Kitchen garden: a way to a healthy life – health


Kitchen garden: A way to a healthy life

LAHORE, (APP) — With the flooding of our markets with genetically modified crops and edibles and the use of polluted water to irrigate vegetable farms, people have begun to worry about their health and seek chemical- and pesticide-free diets.

As the world’s population grows and the demand for edibles increases, various multinational and local companies have begun using the modified seeds alongside other additives to improve fruit and vegetable production.

The use of pesticides and insecticides is another phenomenon that adulterates our crops and agricultural products, leading to health risks and costing people millions due to unhealthy food consumption.

Experts believe that the current human diet has led to susceptibility to infectious and chronic diseases due to multiple pollutants and soil fertility problems.

Hence, these experts strongly advocate the promotion of kitchen gardening as they believe it is entirely possible to cultivate fruit and vegetable plants on their lawns and roofs organically using natural fertilizer, organic seeds and fresh groundwater.

The Food and Agriculture Organization of the United Nations (FAO) assumes that if the world population reaches nine billion by 2050, people would need 70 percent more food for their consumption.

This trend would put extreme pressure on available agricultural land to produce more and more food, with fears that food standards would be compromised and shortages in certain areas.

Life scientists say organic products tend to have good levels of vitamin C and lower levels of nitrates.

“Organic food is produced without the use of synthetic pesticides, synthetic fertilizers or sewage sludge, bioengineering, or ionizing radiation,” said National Agricultural Research Institute (NARC) scientist Dr. Noorullah.

“Therefore, organic foods such as fruits and vegetables can potentially be more beneficial to human health than traditional products,” he added.

With growing concerns about food allergies and the presence of chemicals or preservatives in some traditionally grown foods, the concept of vegetable gardens has offered people a safer food alternative, he added.

“Eating homegrown fruit and vegetables by kitchen gardeners protects both; our health and money; since most families in our country spend 60 to 70 percent of their budget on groceries,” he claimed.

As the method of kitchen gardening is not widely used on a commercial basis, small spaces in homes such as the roof, balcony, lawn and backyard can easily be utilized for this purpose.

Mohsin Abbas, a 40-year-old retired Pakistan Army officer, spends time every evening in his small garden at his home in Lahore’s Shadman district, harvesting the day’s harvest almost daily. From juicy red tomatoes to crunchy green chilies, Abbas grows almost every seasonal organic vegetable he needs for his daily cooking.

Proud of his recent harvest, he told APP, “I grow spinach, mint leaves, tomatoes, carrots, cabbage, eggplant, beetroot, broccoli, cilantro, bitter gourd, chilies and even cauliflower.” Abbas said he joined a year ago With the help of a friend, his wife and a colleague, he prepared soil for gardening and started a small farm.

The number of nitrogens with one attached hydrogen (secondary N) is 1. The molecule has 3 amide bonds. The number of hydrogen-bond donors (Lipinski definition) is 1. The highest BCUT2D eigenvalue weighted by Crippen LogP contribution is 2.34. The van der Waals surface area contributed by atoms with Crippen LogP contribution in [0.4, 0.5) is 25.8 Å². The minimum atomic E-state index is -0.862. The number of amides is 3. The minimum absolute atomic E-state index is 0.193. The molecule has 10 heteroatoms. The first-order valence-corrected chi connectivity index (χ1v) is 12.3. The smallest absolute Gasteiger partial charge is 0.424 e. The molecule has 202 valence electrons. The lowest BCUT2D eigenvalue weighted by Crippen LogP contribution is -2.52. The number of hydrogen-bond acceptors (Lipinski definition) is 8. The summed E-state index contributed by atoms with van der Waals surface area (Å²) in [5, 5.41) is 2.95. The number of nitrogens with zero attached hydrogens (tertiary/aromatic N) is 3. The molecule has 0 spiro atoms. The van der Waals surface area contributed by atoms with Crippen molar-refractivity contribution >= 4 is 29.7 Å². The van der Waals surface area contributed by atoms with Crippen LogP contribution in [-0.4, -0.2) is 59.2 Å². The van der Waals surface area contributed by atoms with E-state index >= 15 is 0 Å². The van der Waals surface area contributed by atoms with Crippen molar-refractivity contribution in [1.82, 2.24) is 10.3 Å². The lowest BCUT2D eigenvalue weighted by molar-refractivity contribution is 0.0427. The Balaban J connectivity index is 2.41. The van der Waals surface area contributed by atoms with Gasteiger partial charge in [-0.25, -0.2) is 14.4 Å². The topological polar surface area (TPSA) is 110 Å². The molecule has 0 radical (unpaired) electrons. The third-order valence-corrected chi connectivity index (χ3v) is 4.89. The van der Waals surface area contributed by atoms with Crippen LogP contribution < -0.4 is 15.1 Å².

“I use my garden fresh spinach leaves in chicken curry and freshly picked beetroot sautéed with grated coconut which makes me happy,” he said, sharing his experience.

Abbas grows pesticide-free foods as he sees them as therapeutic and as a source of good health. “If you have a garden or balcony and haven’t started vegetable gardening, then you need to give it a try right away.”

A recently published research study by the International Journal of Microbiology finds a clear difference between organic and conventional kitchen garden produce in terms of nutritional value, pesticide exposure and microbiological safety.

The well-known nutritionist Dr. Asma Javaid said that at least a mere intake of 300 grams of vegetables and 85 grams of fruit per day is necessary for the proper functioning of a normal body and avoids the risk of fatal diseases.

“For a healthier and better lifestyle, growing your own garden is a really great and much-needed practice,” she said that using fruits and vegetables grown with the help of urea and sprayed with pesticides is harmful to human health be.

“By eating such foods, we are also eating harmful ingredients with our food,” she warned, arguing that even environmentalists are promoting vegetable gardens because organically grown fruits and vegetables are easy to eat.

According to official statistics, Pakistan Agricultural Research Council (PARC) has established more than 300 clubs in Rawalpindi and Islamabad since 2019 under a kitchen and roof garden program launched to promote organic farming.

As times change and the growing world population puts additional strain on the food chains, in a country like Pakistan where about 50% of the population lives below the poverty line, the vegetable garden can be a good source of income for poor families.

In addition, we can also save a large chunk of the billions of rupees spent on disease each year by promoting healthy growth and healthy eating habits.

It is therefore high time for the federal and state governments to promote the kitchen garden and, if possible, to deliver the organic vegetable seeds to families in need.

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